Through the first half of the 20th century, the street was part of the Beacon Hill neighborhood where African-Americans lived in a segregated society. Things began to change when Decatur used federal urban renewal grants to overhaul communities and build new housing.

Beacon Hill’s homes and businesses were torn down and its residents were relocated farther from downtown as the white ruling class forged ahead with the makeover. The construction of the MARTA line through the center Decatur would provide a final, devastating impact many years later.

Pioneer’s legacy: ‘We had a village’

Meanwhile, Henry Oliver’s legacy was not well documented. He was born in 1826 but the exact day is unknown. Local historians say his father, who was also his slave master, freed him and gave him land southwest of Decatur’s town square.

Oliver owned a blacksmith business, and he sold off his land to both blacks and whites who were some of Decatur’s earliest residents. He died in 1904 without ever being acknowledged as one of the city’s pioneers.

Photo: The Friends of Decatur Cemetery recently purchased and installed a headstone at the gravesite of Henry Oliver, a former slave and landowner. Oliver Street, now Commerce Drive, was named after him. TIA MITCHELL/TIA.MITCHELL@AJC.COM

There are no known photos of Oliver, and until recently his grave in a segregated section of the city’s historic cemetery was unmarked. This past summer, the Friends of Decatur Cemetery raised the money to install a headstone.

“Patriarch, blacksmith, entrepreneur, valued member of the Decatur community for over 40 years,” it says.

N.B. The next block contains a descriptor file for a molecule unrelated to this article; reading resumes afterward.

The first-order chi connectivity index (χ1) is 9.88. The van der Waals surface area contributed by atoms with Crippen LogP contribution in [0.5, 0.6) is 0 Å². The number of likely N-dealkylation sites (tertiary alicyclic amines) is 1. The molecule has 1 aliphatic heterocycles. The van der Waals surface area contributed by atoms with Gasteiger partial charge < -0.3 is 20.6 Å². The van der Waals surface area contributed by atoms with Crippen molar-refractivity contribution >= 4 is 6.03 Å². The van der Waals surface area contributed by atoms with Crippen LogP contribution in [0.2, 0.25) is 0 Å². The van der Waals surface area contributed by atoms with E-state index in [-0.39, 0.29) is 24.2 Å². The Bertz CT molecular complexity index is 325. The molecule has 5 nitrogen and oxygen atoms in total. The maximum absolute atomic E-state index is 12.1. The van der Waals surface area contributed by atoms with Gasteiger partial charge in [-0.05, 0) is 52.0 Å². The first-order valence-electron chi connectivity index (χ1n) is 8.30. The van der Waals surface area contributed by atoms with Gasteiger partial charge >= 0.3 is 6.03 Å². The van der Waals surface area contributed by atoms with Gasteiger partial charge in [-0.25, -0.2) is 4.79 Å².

Read more | Decatur’s cemetery tells of a vibrant black life a century ago

Also | Decatur to renovate remnants of Beacon Hill community, former all-black schools

Back in the early 1900s when the Beacon Hill community was still intact, Oliver Street was a small stretch between what we now know as Trinity Place and Robin Street. Elizabeth Wilson, who became Decatur’s first African-American commissioner and later its first black mayor, found a place on Oliver Street when she moved to the city in 1949.

Beacon Hill had churches, cafes and schools. There were beauty shops, funeral homes and even a theater.

“We had our own community,” Wilson recalled of those days. “I think people forget that we grew up in this separate but unequal world, but we had a life. We had a village.”

By 1984, most of Beacon Hill had disappeared but Oliver Street remained. It had been extended north and east around downtown. Somewhere near Clairemont Avenue, Oliver Street became Columbia Drive.

Although the Chamber’s building was on the Columbia part, the application to rename the street included Oliver Street, too. The Chamber’s president said it would benefit the downtown business district to rebrand the road completely. “It is a name which connotes business and commercial activity,” Sid Johnson said at the time.

Former Decatur Mayor Elizabeth Wilson speaks about the Beacon Hill neighborhood while standing in front of a map that is part of a historical display at the Beacon Municipal Complex. Oliver Street (far right), where Wilson once lived, is now known as Commerce Drive. TIA MITCHELL/TIA.MITCHELL@AJC.COM

The DeKalb Historical Society was among the few to object. Its historians said the plan would erase one of the only visible reminders of Oliver’s contributions to the city. But their pleas fell on deaf ears.

One city commissioner said then that residents he spoke to had never heard of Henry Oliver. But there were people in Decatur who had a connection to Oliver and Oliver Street, if only they had been asked.